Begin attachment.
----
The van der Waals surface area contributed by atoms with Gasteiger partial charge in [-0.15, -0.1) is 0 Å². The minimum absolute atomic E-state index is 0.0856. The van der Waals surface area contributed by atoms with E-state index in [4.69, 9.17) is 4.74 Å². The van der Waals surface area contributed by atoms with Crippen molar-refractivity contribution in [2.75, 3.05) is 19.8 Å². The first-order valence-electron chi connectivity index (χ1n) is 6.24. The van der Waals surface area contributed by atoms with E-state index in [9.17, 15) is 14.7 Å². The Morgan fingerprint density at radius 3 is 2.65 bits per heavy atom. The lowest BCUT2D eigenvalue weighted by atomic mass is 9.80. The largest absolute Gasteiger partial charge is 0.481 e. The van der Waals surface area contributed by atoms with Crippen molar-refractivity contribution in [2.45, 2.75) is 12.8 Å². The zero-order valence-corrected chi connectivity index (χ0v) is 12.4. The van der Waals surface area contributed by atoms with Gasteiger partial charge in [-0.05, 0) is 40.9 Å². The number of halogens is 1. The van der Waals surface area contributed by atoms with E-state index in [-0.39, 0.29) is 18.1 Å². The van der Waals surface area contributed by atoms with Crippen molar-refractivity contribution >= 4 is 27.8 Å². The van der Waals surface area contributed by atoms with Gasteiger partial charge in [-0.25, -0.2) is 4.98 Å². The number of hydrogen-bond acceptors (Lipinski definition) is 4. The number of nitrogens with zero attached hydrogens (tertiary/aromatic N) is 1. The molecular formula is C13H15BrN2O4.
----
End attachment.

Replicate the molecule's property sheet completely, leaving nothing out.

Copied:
The van der Waals surface area contributed by atoms with Gasteiger partial charge in [-0.15, -0.1) is 0 Å². The minimum absolute atomic E-state index is 0.0856. The van der Waals surface area contributed by atoms with E-state index in [4.69, 9.17) is 4.74 Å². The van der Waals surface area contributed by atoms with Crippen molar-refractivity contribution in [2.75, 3.05) is 19.8 Å². The first-order valence-electron chi connectivity index (χ1n) is 6.24. The van der Waals surface area contributed by atoms with E-state index in [9.17, 15) is 14.7 Å². The Morgan fingerprint density at radius 3 is 2.65 bits per heavy atom. The lowest BCUT2D eigenvalue weighted by atomic mass is 9.80. The largest absolute Gasteiger partial charge is 0.481 e. The van der Waals surface area contributed by atoms with Crippen molar-refractivity contribution in [2.45, 2.75) is 12.8 Å². The zero-order valence-corrected chi connectivity index (χ0v) is 12.4. The van der Waals surface area contributed by atoms with Gasteiger partial charge in [-0.05, 0) is 40.9 Å². The number of halogens is 1. The van der Waals surface area contributed by atoms with E-state index in [-0.39, 0.29) is 18.1 Å². The van der Waals surface area contributed by atoms with Crippen molar-refractivity contribution >= 4 is 27.8 Å². The van der Waals surface area contributed by atoms with Gasteiger partial charge in [-0.25, -0.2) is 4.98 Å². The number of hydrogen-bond acceptors (Lipinski definition) is 4. The number of nitrogens with zero attached hydrogens (tertiary/aromatic N) is 1. The molecular formula is C13H15BrN2O4.